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George Ellison releases new book, reflects on decades of life lived in nature

The Fourth of July, 1976, was just around the corner when George and Elizabeth Ellison embarked on a hike that would change their lives forever. The two were walking in the Great Smoky Mountains National Park when their wandering brought them to the park’s edge, a remote and beautiful cove with a bubbling stream flowing through it.

SEE ALSO: Ellison releases new title

Ellison releases new title

When George Ellison first started writing nature columns for the Asheville Citizen-Times back in 1986, it was with the assumption that, while he enjoyed such things, reader interest was likely limited and the column would be a short-lived venture. So, when the editor called him in to talk, Ellison was surprised to get not a polite goodbye but promotion to permanent status. The resulting column, “Nature Journal,” is still published today.

America’s First Foods: Cherokee elder’s cookbook celebrates the old ways

art frBy Colby Dunn • Correspondent

This week, kids across America will learn the story of the first Thanksgiving. How the pilgrims, beleaguered and starving, broke bread with their Wampanoag neighbors, who extended a helping hand, teaching them to grow the corn and squash that kept them alive. They celebrated a meal to give thanks that at least some of them had survived the first winter, and that they finally had a successful harvest. So in terms of how we celebrate today, the timing, at least, is right. 

One-night trips into the Smokies

out frFor day hikers who want to take the next step or for a seasoned backpackers who can’t find the time or resources to make that long trip this year, outdoor author Jim Parham is offering up the solution that is just right: the short backpacking trip. 

His recently published book, Backpacking Overnights, details 50 one- and two-night trips in the Carolina Mountains. The premise of the book, and Parham’s philosophy, is that backpacking should be easy, accessible and fit into the schedule of the 9 to 5 working stiff.

Gripped by history: A one-woman mission to trace Waynesville’s early roots takes on a life of its own

fr historyauthorLately, it seems Ann Melton was born in the wrong century.

During the past two years, Melton has spent more time living in the late 1800s — the days when boarding houses and hitching posts lined Waynesville’s Main Street, when general stores still had butcher counters and bartering was a way of life — than the comparatively humdrum trappings of the 21st century.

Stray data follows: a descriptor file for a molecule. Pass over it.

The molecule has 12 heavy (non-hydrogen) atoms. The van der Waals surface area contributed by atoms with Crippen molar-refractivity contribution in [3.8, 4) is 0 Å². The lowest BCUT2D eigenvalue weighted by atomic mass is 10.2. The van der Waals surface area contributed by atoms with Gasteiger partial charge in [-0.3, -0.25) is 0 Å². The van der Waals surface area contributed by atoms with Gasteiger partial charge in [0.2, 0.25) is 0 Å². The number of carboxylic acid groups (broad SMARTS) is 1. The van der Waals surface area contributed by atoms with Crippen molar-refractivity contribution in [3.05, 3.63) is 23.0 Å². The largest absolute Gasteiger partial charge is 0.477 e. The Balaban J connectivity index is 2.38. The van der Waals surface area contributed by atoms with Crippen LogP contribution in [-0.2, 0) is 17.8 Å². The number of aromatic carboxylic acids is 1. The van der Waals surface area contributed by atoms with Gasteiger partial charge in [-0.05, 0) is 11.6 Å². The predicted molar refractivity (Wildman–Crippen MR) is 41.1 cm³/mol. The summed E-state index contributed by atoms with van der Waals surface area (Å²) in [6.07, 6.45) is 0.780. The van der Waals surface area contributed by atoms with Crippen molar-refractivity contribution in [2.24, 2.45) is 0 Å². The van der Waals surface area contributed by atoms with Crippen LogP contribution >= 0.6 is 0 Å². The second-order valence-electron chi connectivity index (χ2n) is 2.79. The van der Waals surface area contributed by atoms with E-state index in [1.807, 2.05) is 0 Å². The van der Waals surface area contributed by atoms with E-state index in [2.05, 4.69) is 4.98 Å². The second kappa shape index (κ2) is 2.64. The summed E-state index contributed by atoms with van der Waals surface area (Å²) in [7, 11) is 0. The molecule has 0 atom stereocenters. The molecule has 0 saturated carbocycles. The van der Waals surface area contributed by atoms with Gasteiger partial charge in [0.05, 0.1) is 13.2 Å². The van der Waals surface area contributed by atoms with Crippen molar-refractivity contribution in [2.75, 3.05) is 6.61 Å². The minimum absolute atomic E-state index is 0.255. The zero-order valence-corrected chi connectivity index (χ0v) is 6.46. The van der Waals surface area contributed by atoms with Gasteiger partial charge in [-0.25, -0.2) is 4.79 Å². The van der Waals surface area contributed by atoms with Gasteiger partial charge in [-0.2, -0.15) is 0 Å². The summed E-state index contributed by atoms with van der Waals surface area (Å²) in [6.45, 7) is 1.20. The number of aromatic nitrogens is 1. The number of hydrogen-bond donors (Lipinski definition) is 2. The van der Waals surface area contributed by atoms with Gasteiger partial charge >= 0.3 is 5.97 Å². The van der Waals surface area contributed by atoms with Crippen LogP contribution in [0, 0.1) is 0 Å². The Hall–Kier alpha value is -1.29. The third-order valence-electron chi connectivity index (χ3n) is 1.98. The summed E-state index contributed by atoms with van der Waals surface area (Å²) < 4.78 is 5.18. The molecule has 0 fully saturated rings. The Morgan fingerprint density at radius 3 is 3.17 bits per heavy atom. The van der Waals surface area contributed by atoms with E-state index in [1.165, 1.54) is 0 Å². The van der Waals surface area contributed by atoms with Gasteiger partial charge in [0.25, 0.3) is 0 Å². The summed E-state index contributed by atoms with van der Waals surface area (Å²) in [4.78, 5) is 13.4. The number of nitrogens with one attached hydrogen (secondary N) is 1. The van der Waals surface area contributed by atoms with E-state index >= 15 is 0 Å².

Waynesville publisher hopes to capitalize on niche market

fr childrensbooksCovering everything from bugs’ butts and food for animals to animal tongues and eyes, EarlyLight Books has found a special section of the book world to occupy — science books for toddlers.

Early birds to line up for first grabs at Haywood book sale

fr booksaleBy Peggy Manning • Correspondent

Dave and Judy Russell pride themselves on being among the first in line at the annual book sale sponsored by the Friends of the Library in Waynesville.

When it comes to books, here is what women want

“What do women want?”

During the month of December, Sigmund Freud’s famous question haunts the minds of many men. Unlike the perturbed analyst, however, men face a more practical and restricted version of this question, specifically: “What do women — mothers, sisters, friends, lovers, wives — want to find under the tree on Christmas morning?”

On the Saturday following Thanksgiving, I landed in Asheville’s Barnes and Noble, where I meandered through the best-sellers and gift books, seeking for review books that might appeal to women at Christmas. A quarter of an hour had expired when three successive thoughts occurred: 1) I wasn’t sure what books were popular with women this season; 2) I was in a large bookstore; and 3) the bookstore was full of women interested in books. Why not simply ask them for their recommendations?

Here a natural caution exerted itself. Given the legions of sexual oddballs in our society, aware that I myself had reached the cusp of that age when someone might mistake me for a “Dirty Old Man,” and fully cognizant of the fate of those adventurers who accost their subjects with rash familiarity — think of the “Crocodile Hunter” and his grisly end — I deemed it prudent to take certain precautions in my approach to female shoppers and staff. I would avoid any female who looked anywhere near the age of 18. I would quickly identify myself and explain that I was writing a book review column for The Smoky Mountain News. I would ask only for first names and then inquire as to their recommendations.

This plan worked, as the adage goes, like a charm. I survived with all appendages intact and learned a few things about the literary tastes of the female of the species. Gentlemen, here is a summary of my time in that jungle of print, paper, and perfume.

Emily, the youngest of my subjects — I would place her in her mid-20a — was holding a copy of In Search of the Knights Templar: A Guide to the Sites of Britain. “I’m buying it for myself,” she explained. “I’d like to go to Britain in a few years.” But what would she give to her friends? “Well, I like Stephen King. I just started reading him. And Charles Dickens. To Kill A Mockingbird is one of my favorite all-time books.”